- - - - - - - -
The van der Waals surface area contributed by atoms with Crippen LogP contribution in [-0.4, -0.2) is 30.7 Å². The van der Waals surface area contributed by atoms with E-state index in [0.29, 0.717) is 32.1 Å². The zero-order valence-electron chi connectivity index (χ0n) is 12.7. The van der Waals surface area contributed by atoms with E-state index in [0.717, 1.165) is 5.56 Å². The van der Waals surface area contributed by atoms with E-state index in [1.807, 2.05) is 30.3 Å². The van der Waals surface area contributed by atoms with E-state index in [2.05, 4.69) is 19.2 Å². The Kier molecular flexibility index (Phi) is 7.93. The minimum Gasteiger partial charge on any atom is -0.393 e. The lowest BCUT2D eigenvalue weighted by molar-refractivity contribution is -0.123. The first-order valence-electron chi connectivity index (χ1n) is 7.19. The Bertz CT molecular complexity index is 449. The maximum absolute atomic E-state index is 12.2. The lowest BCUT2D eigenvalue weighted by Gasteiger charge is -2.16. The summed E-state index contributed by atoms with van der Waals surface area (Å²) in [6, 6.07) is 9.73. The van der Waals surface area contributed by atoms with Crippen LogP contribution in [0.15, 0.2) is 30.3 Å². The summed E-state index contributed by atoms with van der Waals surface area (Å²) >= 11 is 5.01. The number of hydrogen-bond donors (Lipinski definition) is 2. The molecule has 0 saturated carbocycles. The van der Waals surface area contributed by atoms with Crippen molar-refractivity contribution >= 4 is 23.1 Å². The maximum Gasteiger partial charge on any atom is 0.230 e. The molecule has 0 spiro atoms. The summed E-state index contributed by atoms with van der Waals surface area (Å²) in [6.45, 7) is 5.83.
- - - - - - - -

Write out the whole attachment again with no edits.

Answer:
The van der Waals surface area contributed by atoms with Crippen LogP contribution in [-0.4, -0.2) is 30.7 Å². The van der Waals surface area contributed by atoms with E-state index in [0.29, 0.717) is 32.1 Å². The zero-order valence-electron chi connectivity index (χ0n) is 12.7. The van der Waals surface area contributed by atoms with E-state index in [0.717, 1.165) is 5.56 Å². The van der Waals surface area contributed by atoms with E-state index in [1.807, 2.05) is 30.3 Å². The van der Waals surface area contributed by atoms with E-state index in [2.05, 4.69) is 19.2 Å². The Kier molecular flexibility index (Phi) is 7.93. The minimum Gasteiger partial charge on any atom is -0.393 e. The lowest BCUT2D eigenvalue weighted by molar-refractivity contribution is -0.123. The first-order valence-electron chi connectivity index (χ1n) is 7.19. The Bertz CT molecular complexity index is 449. The maximum absolute atomic E-state index is 12.2. The lowest BCUT2D eigenvalue weighted by Gasteiger charge is -2.16. The summed E-state index contributed by atoms with van der Waals surface area (Å²) in [6, 6.07) is 9.73. The van der Waals surface area contributed by atoms with Crippen LogP contribution in [0.15, 0.2) is 30.3 Å². The summed E-state index contributed by atoms with van der Waals surface area (Å²) >= 11 is 5.01. The number of hydrogen-bond donors (Lipinski definition) is 2. The molecule has 0 saturated carbocycles. The van der Waals surface area contributed by atoms with Crippen molar-refractivity contribution >= 4 is 23.1 Å². The maximum Gasteiger partial charge on any atom is 0.230 e. The molecule has 0 spiro atoms. The summed E-state index contributed by atoms with van der Waals surface area (Å²) in [6.45, 7) is 5.83.